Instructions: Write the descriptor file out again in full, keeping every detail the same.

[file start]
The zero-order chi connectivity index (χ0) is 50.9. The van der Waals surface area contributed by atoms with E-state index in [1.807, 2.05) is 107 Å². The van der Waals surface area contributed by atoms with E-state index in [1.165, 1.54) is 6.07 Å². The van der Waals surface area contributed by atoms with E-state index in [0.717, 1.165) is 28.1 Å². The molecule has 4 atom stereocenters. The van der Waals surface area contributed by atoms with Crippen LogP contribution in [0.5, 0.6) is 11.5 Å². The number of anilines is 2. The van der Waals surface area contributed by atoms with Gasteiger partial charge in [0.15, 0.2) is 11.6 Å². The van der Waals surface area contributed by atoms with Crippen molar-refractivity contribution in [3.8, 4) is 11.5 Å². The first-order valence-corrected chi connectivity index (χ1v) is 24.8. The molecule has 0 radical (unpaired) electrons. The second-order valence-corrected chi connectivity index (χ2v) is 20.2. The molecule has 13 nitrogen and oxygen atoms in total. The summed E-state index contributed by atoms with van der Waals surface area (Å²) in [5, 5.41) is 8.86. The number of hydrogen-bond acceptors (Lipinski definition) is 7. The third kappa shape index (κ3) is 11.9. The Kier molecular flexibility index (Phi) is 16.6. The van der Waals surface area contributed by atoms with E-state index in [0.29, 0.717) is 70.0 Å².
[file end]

The zero-order chi connectivity index (χ0) is 50.9. The van der Waals surface area contributed by atoms with E-state index in [1.807, 2.05) is 107 Å². The van der Waals surface area contributed by atoms with E-state index in [1.165, 1.54) is 6.07 Å². The van der Waals surface area contributed by atoms with E-state index in [0.717, 1.165) is 28.1 Å². The molecule has 4 atom stereocenters. The van der Waals surface area contributed by atoms with Crippen LogP contribution in [0.5, 0.6) is 11.5 Å². The number of anilines is 2. The van der Waals surface area contributed by atoms with Gasteiger partial charge in [0.15, 0.2) is 11.6 Å². The van der Waals surface area contributed by atoms with Crippen molar-refractivity contribution in [3.8, 4) is 11.5 Å². The first-order valence-corrected chi connectivity index (χ1v) is 24.8. The molecule has 0 radical (unpaired) electrons. The second-order valence-corrected chi connectivity index (χ2v) is 20.2. The molecule has 13 nitrogen and oxygen atoms in total. The summed E-state index contributed by atoms with van der Waals surface area (Å²) in [5, 5.41) is 8.86. The number of hydrogen-bond acceptors (Lipinski definition) is 7. The third kappa shape index (κ3) is 11.9. The Kier molecular flexibility index (Phi) is 16.6. The van der Waals surface area contributed by atoms with E-state index in [0.29, 0.717) is 70.0 Å².